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The New Normal

August 31, 2017

The average citizen resident of Newark pays income tax, and more, and in return expects competent administration of city services like road access, police and fire protection, water, sewer, etc. etc. Not unusual. Residents of municipalities have never had reason to think twice about whether an inappropriately parked car will be ticketed, a vandalized street sign will be repaired, a littered and overgrown lot will be rectified, or that their duly compensated mayor will represent the city as the best there is. Now we read this by the Advocate’s Maria DeVito: “Newark Development Partners board members are seeking to create the district and have gathered permission from the required 60 percent of property owners in the area. The goal is to use property tax assessments from those within the district to pay for services such as parking enforcement, safety and security, litter control, graffiti removal, visitor ambassadors, special projects and marketing. If approved, property owners would pay 7.5 percent of the tax rate applied to the 2016 real property taxable value, providing the district about $110,000 annually. The assessment would first appear on their 2018 property tax bill. The tax would last five years, but could be renewed for an additional five years by the property owners. (New downtown property tax gets initial approval from Newark council, 8-29-17). This is the Special Improvement District Analysis covered in past postings. DeVito’s final words include: “If council approves the district, property owners then elect property owners within the district to a leadership board. The district board determines how much of the available money is devoted to the various services.” On 8-30-17 The Miami Herald’s Kristen M. Clark headlined “DeVos had a public agenda for Florida schools meetings … and a private one”. From the report: “A day after visiting a private religious school and a public charter school in Tallahassee, U.S. Education Secretary Betsy DeVos spent Wednesday speaking behind closed doors with various education stakeholders, business leaders and advocates in Florida’s capital city. The events were not disclosed on DeVos’ public schedule, as her office deemed them “private” activities.” “Meanwhile, DeVos’ office also did not disclose — nor offer a readout of — a meeting reportedly held earlier Wednesday with about a dozen leaders of business, higher education and advocacy organizations at the Florida Chamber of Commerce. The News Service of Florida reported that DeVos had a “warm reception” there and urged the leaders to “double down” on efforts to expand choices for students in kindergarten through 12th grade.” “She also urged a rethinking of the federal government’s role in the education system. “I think that there’s been an outsized footprint in the last couple, three decades on the part of the federal government in education,” she said. “And it’s my goal to extract us from a lot of those spaces. I will welcome your thoughts on what we need to be doing less of. And if there are areas to be doing more of, what are those areas?”” Shortly after the inauguration Rolling Stone reported; “Betsy DeVos just bought herself a nice little cabinet position. On Tuesday afternoon, most Senate Republicans – all but Maine’s Susan Collins and Alaska’s Lisa Murkowski – voted to confirm the billionaire Amway heiress as secretary of education. It cost her $115,000 in personal donations to sitting Republican senators; $950,000 more has flowed in from the DeVos family over the last three-and-a-half decades. And another $8.3 million from the DeVoses has gone to Republican super PACs in the last two election cycles alone. Not cheap! But it got the job done. And no one should expect her family’s financial manipulation of Republican senators to stop there. In fact, if what the DeVoses have done in Michigan is any indication, she and her family are likely just getting started trying to buy Republican support for their radical agenda.” (Betsy DeVos Just Bought Herself a Trump Cabinet Position. She and her family are likely just getting started trying to buy Republican support for their radical education agenda by Tessa Stuart, 2-7-17). Pre-inauguration Politico headlined “Trump rewards big donors with jobs and access Contributors who met with Trump gave about $59 million in support of his campaign and other Republicans, averaging more than $800,000 per donor.” by Isaac Arnsdorf, 12-27-2016. Analysis indicates that America is abandoning government by the people, of the people, for the people in favor of a two tier system that embraces government by and for those who can afford to pay, with the rest becoming those serving, or rather, servicing this government. After all, we are constantly reminded of how we now have become a service driven economy. Newark’s downtown SID confirms the two tier system. This is now the new normal.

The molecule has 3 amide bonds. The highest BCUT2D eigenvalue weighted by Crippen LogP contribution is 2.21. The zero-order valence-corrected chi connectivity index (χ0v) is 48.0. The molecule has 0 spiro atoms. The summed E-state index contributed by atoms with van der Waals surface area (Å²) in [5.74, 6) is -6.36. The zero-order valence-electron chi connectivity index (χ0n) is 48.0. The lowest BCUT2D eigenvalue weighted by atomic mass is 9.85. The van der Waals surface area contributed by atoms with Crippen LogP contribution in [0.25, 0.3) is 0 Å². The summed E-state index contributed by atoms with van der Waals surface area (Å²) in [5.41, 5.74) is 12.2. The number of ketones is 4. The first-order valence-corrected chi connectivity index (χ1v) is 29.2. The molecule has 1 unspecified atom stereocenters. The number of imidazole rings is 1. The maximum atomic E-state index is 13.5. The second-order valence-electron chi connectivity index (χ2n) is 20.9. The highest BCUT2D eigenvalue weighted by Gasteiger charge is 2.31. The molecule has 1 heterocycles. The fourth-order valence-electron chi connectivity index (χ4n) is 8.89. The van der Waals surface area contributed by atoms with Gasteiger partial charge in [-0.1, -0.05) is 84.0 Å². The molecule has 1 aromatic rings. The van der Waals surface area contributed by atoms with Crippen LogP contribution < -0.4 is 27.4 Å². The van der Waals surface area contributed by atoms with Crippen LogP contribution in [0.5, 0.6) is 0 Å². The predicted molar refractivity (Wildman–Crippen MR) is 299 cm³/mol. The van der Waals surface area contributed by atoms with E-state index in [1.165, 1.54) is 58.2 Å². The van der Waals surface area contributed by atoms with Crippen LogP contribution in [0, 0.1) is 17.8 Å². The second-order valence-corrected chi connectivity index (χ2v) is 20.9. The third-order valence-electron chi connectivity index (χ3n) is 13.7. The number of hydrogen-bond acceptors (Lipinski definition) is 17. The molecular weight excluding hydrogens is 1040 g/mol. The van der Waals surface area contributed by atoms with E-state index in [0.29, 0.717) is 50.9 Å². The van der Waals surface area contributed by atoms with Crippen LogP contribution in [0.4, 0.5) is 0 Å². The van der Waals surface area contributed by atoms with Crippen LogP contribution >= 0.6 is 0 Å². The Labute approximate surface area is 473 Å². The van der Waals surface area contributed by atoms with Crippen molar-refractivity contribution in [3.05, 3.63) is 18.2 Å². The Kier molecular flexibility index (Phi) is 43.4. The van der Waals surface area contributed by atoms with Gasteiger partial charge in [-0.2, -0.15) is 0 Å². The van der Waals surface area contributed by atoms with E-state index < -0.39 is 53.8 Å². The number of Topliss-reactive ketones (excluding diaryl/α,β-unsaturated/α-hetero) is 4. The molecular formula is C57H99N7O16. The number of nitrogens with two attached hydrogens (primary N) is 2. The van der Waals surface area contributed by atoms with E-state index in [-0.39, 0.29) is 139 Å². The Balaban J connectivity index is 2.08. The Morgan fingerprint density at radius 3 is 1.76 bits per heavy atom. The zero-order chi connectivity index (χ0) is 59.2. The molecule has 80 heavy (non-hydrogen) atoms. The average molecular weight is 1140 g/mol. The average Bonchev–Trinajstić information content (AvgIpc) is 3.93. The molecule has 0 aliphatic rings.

Licking County Has No Housing Problem

August 27, 2017